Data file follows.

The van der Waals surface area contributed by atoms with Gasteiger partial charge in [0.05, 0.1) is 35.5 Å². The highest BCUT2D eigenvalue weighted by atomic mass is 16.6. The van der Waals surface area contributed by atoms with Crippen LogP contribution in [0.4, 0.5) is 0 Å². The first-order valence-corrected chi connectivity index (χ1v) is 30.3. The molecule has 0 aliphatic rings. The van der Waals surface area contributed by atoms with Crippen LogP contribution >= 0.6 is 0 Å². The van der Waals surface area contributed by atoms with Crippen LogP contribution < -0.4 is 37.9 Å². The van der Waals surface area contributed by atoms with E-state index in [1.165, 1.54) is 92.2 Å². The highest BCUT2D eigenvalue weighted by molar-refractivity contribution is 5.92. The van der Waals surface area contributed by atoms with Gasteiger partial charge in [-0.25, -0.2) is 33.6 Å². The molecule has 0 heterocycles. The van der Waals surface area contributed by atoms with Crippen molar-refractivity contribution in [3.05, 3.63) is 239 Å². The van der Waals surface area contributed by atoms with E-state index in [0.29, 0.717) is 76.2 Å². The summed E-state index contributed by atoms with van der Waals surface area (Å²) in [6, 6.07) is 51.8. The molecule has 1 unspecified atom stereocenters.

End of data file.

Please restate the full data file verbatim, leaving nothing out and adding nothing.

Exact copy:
The van der Waals surface area contributed by atoms with Gasteiger partial charge in [0.05, 0.1) is 35.5 Å². The highest BCUT2D eigenvalue weighted by atomic mass is 16.6. The van der Waals surface area contributed by atoms with Crippen LogP contribution in [0.4, 0.5) is 0 Å². The first-order valence-corrected chi connectivity index (χ1v) is 30.3. The molecule has 0 aliphatic rings. The van der Waals surface area contributed by atoms with Crippen LogP contribution >= 0.6 is 0 Å². The van der Waals surface area contributed by atoms with Crippen LogP contribution < -0.4 is 37.9 Å². The van der Waals surface area contributed by atoms with E-state index in [1.165, 1.54) is 92.2 Å². The highest BCUT2D eigenvalue weighted by molar-refractivity contribution is 5.92. The van der Waals surface area contributed by atoms with Gasteiger partial charge in [-0.25, -0.2) is 33.6 Å². The molecule has 0 heterocycles. The van der Waals surface area contributed by atoms with Crippen molar-refractivity contribution in [3.05, 3.63) is 239 Å². The van der Waals surface area contributed by atoms with E-state index in [0.29, 0.717) is 76.2 Å². The summed E-state index contributed by atoms with van der Waals surface area (Å²) in [6, 6.07) is 51.8. The molecule has 1 unspecified atom stereocenters.